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Unsure if autism will be an issue.

Old 09-20-20, 12:14 AM
  #1  
LilyHeeler
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Unsure if autism will be an issue.

Hi everyone

Fair warning - this will be long and pedantic. I want to make sure I thoroughly explain my situation so I can see what everyone has to say.



Iím a 19 yr old college student whoís interested in cycling. There are several factors in my life that are causing concern for me.



Right off the bat, I have Aspergers (the diagnosis is now ďautismĒ or ďhigh functioning autismĒ, but people seem to be able to understand my capabilities and limitations better if I use the term Aspergers) Iím unsure if this would cause any problems?

I am semi-autonomous. For the moment, I live with my parents, and my mom is still very active in helping me manage certain aspects of my life such as doctor appointments or grocery shopping. I can do the majority of daily tasks without assistance. I also have worked summers and effectively completed short paying jobs like dog sitting before. Right now Iím not working in order to focus on school.

I can drive a car on familiar routes (although I donít prefer to) and can handle some city driving if I absolutely have to. I understand the rules of the road, sometimes I need them explained in a different way, but I can still grasp them eventually and with sufficient practice (all supervised and in a controlled environment, Ex, an empty parking lot.) problem is, these rules are not followed to the dot. Speed limit and blinkers and everything in between. I can follow the rules very well, but it throws me off when others do not because I donít know what to do in that situation.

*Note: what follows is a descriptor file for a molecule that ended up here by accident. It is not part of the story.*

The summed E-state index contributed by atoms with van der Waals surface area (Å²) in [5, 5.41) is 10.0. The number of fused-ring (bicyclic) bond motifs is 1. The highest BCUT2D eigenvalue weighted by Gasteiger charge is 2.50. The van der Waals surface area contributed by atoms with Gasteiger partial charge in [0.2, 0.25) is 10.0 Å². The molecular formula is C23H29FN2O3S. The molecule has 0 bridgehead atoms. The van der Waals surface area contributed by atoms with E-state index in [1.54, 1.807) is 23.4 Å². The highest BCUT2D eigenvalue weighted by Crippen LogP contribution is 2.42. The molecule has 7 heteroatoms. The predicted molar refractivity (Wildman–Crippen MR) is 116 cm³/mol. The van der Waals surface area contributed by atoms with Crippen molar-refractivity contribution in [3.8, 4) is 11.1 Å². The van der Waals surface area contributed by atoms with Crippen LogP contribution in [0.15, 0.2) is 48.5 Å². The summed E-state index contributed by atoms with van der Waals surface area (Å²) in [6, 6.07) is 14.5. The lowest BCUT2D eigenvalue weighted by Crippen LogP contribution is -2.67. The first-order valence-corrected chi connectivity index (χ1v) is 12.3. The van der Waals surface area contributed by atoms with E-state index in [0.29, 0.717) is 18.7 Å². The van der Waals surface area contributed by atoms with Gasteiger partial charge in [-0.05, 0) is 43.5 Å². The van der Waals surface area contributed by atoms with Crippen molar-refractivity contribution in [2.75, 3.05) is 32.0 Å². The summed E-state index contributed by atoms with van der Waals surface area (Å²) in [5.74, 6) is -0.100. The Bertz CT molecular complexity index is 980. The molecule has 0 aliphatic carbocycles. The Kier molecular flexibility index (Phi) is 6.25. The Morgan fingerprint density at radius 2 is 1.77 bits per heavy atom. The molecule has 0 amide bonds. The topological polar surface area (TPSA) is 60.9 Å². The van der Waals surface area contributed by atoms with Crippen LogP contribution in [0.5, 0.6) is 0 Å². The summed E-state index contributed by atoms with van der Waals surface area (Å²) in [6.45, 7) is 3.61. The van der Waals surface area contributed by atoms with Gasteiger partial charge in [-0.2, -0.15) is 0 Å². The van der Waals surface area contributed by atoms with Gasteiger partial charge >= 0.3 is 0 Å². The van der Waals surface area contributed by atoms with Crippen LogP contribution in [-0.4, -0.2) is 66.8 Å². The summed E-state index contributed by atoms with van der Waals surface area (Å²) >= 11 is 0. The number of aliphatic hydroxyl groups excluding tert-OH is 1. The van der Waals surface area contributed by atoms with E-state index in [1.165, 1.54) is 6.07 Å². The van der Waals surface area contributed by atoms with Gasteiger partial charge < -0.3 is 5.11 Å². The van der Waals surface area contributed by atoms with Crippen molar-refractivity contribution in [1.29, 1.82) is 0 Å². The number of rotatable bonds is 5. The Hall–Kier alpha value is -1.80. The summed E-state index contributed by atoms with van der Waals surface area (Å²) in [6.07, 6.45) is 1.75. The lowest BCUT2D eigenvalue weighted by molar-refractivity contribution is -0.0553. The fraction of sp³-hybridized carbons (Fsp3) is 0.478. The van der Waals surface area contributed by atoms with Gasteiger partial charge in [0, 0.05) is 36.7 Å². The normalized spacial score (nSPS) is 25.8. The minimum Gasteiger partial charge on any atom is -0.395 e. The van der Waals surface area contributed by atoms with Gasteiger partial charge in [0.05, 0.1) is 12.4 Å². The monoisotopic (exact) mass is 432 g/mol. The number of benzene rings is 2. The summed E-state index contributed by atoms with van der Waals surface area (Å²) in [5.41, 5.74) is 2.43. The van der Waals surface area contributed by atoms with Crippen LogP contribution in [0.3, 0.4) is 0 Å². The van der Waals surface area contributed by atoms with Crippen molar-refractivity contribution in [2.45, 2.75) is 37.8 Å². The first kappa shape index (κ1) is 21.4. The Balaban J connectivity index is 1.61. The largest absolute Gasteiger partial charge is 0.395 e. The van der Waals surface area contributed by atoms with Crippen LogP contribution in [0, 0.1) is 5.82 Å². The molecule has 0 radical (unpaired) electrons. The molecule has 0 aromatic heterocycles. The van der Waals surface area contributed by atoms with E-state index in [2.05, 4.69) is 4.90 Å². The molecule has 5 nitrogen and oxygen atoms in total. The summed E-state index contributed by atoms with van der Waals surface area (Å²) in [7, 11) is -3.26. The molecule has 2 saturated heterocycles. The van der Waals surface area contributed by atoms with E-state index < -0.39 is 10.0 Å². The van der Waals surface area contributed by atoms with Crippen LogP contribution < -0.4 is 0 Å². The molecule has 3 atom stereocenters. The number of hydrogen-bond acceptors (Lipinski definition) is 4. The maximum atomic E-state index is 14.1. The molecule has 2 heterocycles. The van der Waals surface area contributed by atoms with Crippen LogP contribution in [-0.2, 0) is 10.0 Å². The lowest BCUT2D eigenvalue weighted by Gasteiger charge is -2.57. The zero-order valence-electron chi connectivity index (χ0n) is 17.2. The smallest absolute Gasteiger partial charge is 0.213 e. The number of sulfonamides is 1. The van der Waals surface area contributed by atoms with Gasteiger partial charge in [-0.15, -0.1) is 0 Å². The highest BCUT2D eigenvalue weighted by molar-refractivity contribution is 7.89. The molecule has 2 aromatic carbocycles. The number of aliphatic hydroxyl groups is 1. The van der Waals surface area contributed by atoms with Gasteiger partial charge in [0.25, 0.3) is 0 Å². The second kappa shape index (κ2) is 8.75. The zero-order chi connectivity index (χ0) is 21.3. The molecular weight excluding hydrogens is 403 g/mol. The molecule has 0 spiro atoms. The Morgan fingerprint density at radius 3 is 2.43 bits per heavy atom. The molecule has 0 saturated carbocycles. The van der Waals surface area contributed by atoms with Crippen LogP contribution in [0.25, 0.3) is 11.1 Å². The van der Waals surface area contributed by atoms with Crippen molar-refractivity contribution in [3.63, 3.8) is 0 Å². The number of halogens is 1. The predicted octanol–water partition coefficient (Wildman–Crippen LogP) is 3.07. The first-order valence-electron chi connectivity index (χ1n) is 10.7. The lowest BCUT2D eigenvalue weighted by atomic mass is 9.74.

Along with Aspergers, I have a lot of anxiety over how I appear to other people. Iíve had extensive therapy (everything from OT to swimming to behavioral therapy and back) since I was young, so Iím quite good at looking and being regular. Still, Iím anxious about going into a bike store, talking to the employees, getting a bike fitted, etc. Iím anxious about riding on the road itself where other people will be driving by because I donít want to be.... harassed for not appearing like a typical cyclist. My posture is a bit abnormal and my motor skills are a bit twitchy. Iíve been made fun of in the past for almost all aspects of my being, and Iíd really prefer not to invest time into learning a new skill if it only leads to me learning nothing except that people suck, because I already know that.



I understand that with learning any new skill, there will be a bit of anxiety, and I accept that. Iíve worked a lot on techniques to alleviate anxiety and still participate in activities that I enjoy despite feeling nervous. But for this? Itís something completely new and while Iíd be excited to learn, the anxiety outweighs the excitement. Iím afraid I will be mocked for even trying to learn.